B.B. King Plays the Blues at the Adrienne Arsht Center in Miami, January 4

Photo by Manny Hernandez
B.B. King
Knight Concert Hall
Adrienne Arsht Center, Miami
Wednesday, January 4, 2011

Better Than: A nice, big bottle of chilled Arbor Mist.

A half-century ago, Riley "Blues Boy" King and his fine, fat-bodied guitar, Lucille, would make regular wintertime trips to Miami for some rockin', rollin', dancin', drinkin', and laughin' at famous joints like The Harlem Square Club in Overtown, The Palms in Hallandale, and Club Downbeat in Goulds.

These days, though, Mr. King is an octogenarian roots music legend. So he ain't runnin' around the Chitlin Circuit no more. He's traveling by Town Car to performing arts centers across America.

And last night, ol' B.B. and Lucy (or maybe her younger sister) had a one-night stand at the Adrienne Arsht Center in Downtown Miami, gettin' wild and makin' a blues baby while the entire Knight Concert Hall watched, whistled, and cheered.

Photo by Manny Hernandez

The evening began at 8 p.m. sharp when the seven-man B.B. King Blues Band rolled out onto the concert hall's stage without its namesake, jamming through a mellow fifteen-minute instrumental set of jazzy blues as the Arsht's ushers seated all kinds of chronically tardy Miami types.

Each member of B.B.'s band was decked out in formal attire with a little flash. The gentleman on keys, Ernest Vatrease, wore a crisp tuxedo and bow tie. His equally dapper brother on bass, Reggie Richards, plucked a candy-red six-string while drummer Tony Coleman rocked a silvery vest, collarless dress shirt, and mirrored aviator glasses.

Grey-haired guitar player Charlie Dennis looked slick in tux, tie, shades, golden vest, and a big 24-karat loop earring. And then off to the side, there was that handsome brass trio: band leader James "Boogaloo" Bolden as well as sax player (and the main man's nephew) Walter Raleigh King, plus trumpeter Stanley Abernathy.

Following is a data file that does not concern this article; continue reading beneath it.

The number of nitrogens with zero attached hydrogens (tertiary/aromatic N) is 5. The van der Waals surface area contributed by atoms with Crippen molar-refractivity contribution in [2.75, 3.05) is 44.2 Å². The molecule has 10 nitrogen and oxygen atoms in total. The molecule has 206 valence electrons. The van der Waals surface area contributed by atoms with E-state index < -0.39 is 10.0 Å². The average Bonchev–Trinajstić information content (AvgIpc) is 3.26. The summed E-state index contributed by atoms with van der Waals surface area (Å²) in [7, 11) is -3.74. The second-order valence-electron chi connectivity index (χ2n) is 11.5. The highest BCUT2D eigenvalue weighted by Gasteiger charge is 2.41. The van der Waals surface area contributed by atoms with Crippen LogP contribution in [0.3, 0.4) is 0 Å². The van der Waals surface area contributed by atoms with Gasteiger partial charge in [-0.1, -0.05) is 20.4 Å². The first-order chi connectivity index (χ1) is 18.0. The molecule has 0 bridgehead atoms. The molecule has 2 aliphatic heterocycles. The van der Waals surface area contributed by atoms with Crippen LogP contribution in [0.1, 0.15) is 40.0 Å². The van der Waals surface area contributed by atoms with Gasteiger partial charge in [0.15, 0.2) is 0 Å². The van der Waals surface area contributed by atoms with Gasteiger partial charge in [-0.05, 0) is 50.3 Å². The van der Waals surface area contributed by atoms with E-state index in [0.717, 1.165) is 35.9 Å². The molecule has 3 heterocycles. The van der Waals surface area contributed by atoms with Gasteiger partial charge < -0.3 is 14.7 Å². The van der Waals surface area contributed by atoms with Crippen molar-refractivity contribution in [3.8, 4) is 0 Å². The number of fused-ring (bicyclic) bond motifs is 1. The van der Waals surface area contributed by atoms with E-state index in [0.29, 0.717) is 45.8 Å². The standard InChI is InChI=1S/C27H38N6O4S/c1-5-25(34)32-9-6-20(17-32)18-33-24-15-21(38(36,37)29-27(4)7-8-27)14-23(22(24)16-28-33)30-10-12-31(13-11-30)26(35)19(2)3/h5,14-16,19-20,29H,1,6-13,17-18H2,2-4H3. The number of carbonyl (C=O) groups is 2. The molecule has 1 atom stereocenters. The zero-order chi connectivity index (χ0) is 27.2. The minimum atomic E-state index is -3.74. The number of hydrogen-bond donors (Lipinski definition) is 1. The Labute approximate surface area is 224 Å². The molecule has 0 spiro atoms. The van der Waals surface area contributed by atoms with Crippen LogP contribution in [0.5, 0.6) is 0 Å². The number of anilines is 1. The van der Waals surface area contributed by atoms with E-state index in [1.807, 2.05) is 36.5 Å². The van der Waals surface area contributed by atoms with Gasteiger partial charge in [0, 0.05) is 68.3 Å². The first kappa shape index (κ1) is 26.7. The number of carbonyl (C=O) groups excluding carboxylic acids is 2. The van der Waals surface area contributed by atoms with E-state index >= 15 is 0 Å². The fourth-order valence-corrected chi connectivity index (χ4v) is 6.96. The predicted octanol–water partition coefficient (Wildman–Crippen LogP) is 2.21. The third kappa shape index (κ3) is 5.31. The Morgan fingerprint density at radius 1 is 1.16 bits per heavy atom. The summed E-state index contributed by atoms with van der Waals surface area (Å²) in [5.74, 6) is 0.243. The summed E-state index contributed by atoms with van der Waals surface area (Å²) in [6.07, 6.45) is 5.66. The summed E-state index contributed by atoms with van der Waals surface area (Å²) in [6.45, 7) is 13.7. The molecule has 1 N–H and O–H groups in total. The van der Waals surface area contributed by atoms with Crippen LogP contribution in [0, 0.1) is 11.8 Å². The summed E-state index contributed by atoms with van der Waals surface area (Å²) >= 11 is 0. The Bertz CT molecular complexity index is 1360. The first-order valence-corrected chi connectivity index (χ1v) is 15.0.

Photo by Manny Hernandez

Once the whole place was finally neatly seated, it was Boogaloo's cue. And he stepped up to the mike to boomingly announce, "Now we bring to the stage, the King of the Blues, B.B. King!" And it was time to get up again. And shout. And applaud. And show some love.

Every man, woman, and child in the house gave B.B. a standing ovation as he shuffled out, wearing a multicolor tuxedo jacket splashed with gold, just smiling wide, shrugging to the beat, and flicking branded B.B. guitar picks into the crowd as if he were throwing Aces at his best friends.

After a couple of minutes, the King took his place upon that trademark throne (a simple black chair at center stage), picked up his big black guitar, and led his big bad band through an introductory tune that ended when ol' Blues Boy whispered, "Evening, ladies and gentlemen."

Photo by Manny Hernandez

Laying down the standard routine for the rest of the show, B.B. introduced his crew, tossing out wisecracks, one-liners, namedrops, remembrances, and stream-of-consciousness commentary.

He joked about Boogaloo's dancing skills. He teased drummer Tony Coleman about coming from "a chicken coop in Jacksonville" and their feud over who's got the "bigger, um, feet." He demanded applause for Ernest, Reggie, Walter, and Stanley.

And he complained about guitar player Charlie Dennis gettin' all the chicks, saying, "If any of you gentleman got ladies who like guitar music, don't let 'em come down front. Because when we put a little heat out there, the ladies start parading and they stop in front of Charlie and start disrobing. You know, he's a good guitar player. But he's not such a good sport. He doesn't share."

Photo by Manny Hernandez

Location Info


Adrienne Arsht Center for the Performing Arts

1300 Biscayne Blvd., Miami, FL

Category: Music

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B.B. KIng's guitar is named, "Lucille," Albert King called his Gibson Flying V, "Lucy."

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